Staff Publications

Staff Publications

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    'Staff publications' is the digital repository of Wageningen University & Research

    'Staff publications' contains references to publications authored by Wageningen University staff from 1976 onward.

    Publications authored by the staff of the Research Institutes are available from 1995 onwards.

    Full text documents are added when available. The database is updated daily and currently holds about 240,000 items, of which 72,000 in open access.

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Agent-Based Simulation of Local Soy Value Chains in Ghana
Verwaart, Tim ; Dijkxhoorn, Youri ; Plaisier, Christine ; Wagenberg, Coen Van - \ 2019
In: Progress in Artificial Intelligence. - Springer (Progress in Artificial Intelligence ) - ISBN 9783030302436 - p. 654 - 666.
The assessment of changes in the relationships between supply chain agents is considered fundamental for market transformation. This paper reports on the application of a Value Chain Lab that supports the measurement of behavioral change in vertically structured supply-chain relationships. A participative gaming approach is used that enables to identify changes in mutual trust, transaction costs and risk behavior that result from value chain support and co-operation. The Value Chain Lab comprises value chain analysis, value chain games and multi-agent simulation. The paper describes the multi-agent simulation of a soy value chain in northern Ghana. The research was conducted in the context of the 2SCALE program, aiming to improve rural livelihoods and food and nutrition security in a number of African countries by developing agricultural supply chains including local smallholder farmers. The study confirms the positive effects of trust and loyalty in value chain relationships. Furthermore, it demonstrates the usefulness of agent-based simulations for exploring potential consequences of alternative interventions.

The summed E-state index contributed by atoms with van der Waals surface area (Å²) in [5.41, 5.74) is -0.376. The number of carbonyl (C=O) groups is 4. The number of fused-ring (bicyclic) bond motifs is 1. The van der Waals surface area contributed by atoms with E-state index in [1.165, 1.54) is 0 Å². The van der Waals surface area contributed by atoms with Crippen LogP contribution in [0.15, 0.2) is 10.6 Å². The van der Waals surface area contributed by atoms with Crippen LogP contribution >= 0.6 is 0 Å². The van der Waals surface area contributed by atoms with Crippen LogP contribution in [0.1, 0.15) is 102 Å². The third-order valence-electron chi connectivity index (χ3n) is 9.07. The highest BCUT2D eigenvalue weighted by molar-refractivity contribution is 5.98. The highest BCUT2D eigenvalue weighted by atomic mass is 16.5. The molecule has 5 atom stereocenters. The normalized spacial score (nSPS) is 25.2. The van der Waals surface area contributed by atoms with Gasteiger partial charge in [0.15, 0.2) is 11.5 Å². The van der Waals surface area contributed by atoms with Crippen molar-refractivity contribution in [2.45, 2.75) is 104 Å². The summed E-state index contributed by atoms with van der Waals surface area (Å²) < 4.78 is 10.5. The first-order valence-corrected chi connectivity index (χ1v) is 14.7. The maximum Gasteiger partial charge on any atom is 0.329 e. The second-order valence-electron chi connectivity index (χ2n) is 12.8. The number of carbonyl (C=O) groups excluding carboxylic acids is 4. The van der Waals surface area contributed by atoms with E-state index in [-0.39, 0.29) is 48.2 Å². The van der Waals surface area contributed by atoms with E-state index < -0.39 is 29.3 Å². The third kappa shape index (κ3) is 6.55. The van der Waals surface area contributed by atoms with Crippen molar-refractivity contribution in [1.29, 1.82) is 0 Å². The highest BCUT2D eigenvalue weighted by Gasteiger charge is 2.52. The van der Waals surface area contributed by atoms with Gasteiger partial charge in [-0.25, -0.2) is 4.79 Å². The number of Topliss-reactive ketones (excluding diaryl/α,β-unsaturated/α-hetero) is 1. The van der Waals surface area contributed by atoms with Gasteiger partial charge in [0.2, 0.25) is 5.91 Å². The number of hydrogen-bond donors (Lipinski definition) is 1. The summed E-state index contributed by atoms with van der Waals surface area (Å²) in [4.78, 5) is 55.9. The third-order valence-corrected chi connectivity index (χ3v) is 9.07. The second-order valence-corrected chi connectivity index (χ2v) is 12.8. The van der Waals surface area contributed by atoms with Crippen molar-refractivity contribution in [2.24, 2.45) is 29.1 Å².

Towards a sustainable sugarcane industry in India : mid-term results of the Solidaridad programme: Increasing water use efficiency in sugarcane growing in India through adoption of improved practices and technologies
Plaisier, C. ; Janssen, V. ; Rijn, F. van - \ 2019
Wageningen : Wageningen Economic Research (Wageningen Economic Research report 2019-032) - 55
Towards a sustainable sugarcane industry in India appendices : Mid-term results on Solidaridad’s programme: Increasing water use efficiency in sugarcane growing in India
Plaisier, C. ; Janssen, V. ; Rijn, F. van - \ 2019
Wageningen : Wageningen Economic Research (Wageningen Economic Research report 2019-032b) - 52
How do trust, social norms and risk attitudes influence sustained adoption of interventions to reduce post-harvest losses?: application of an Agent-Based Model to the tomato value chain in Nigeria
Wagenberg, Coen van; Oudendag, Diti ; Dijkxhoorn, Youri ; Plaisier, Christine ; Groot, Jim ; Kok, Melanie - \ 2019
Wageningen : Wageningen Economic Research (Wageningen Economic Research report 2019-049) - ISBN 9789463439893 - 36
Transporting fresh tomatoes from farmer to retailer in Nigeria in plastic crates instead of raffia baskets can substantially decrease post-harvest losses both in quantity and in quality. We apply the Value Chain Laboratory (VC-Lab) method to analyse the importance for the long-term acceptance of these plastic crates of trust in other chain actors, risk attitudes and social norms of chain actors, a price bonus for transporting tomatoes in crates, the costs and lifespan of crates, and who should invest in crates. The price a farmer receives from a wholesaler, risk attitudes of the actors, and social norms were the most important drivers for the long-term use of crates.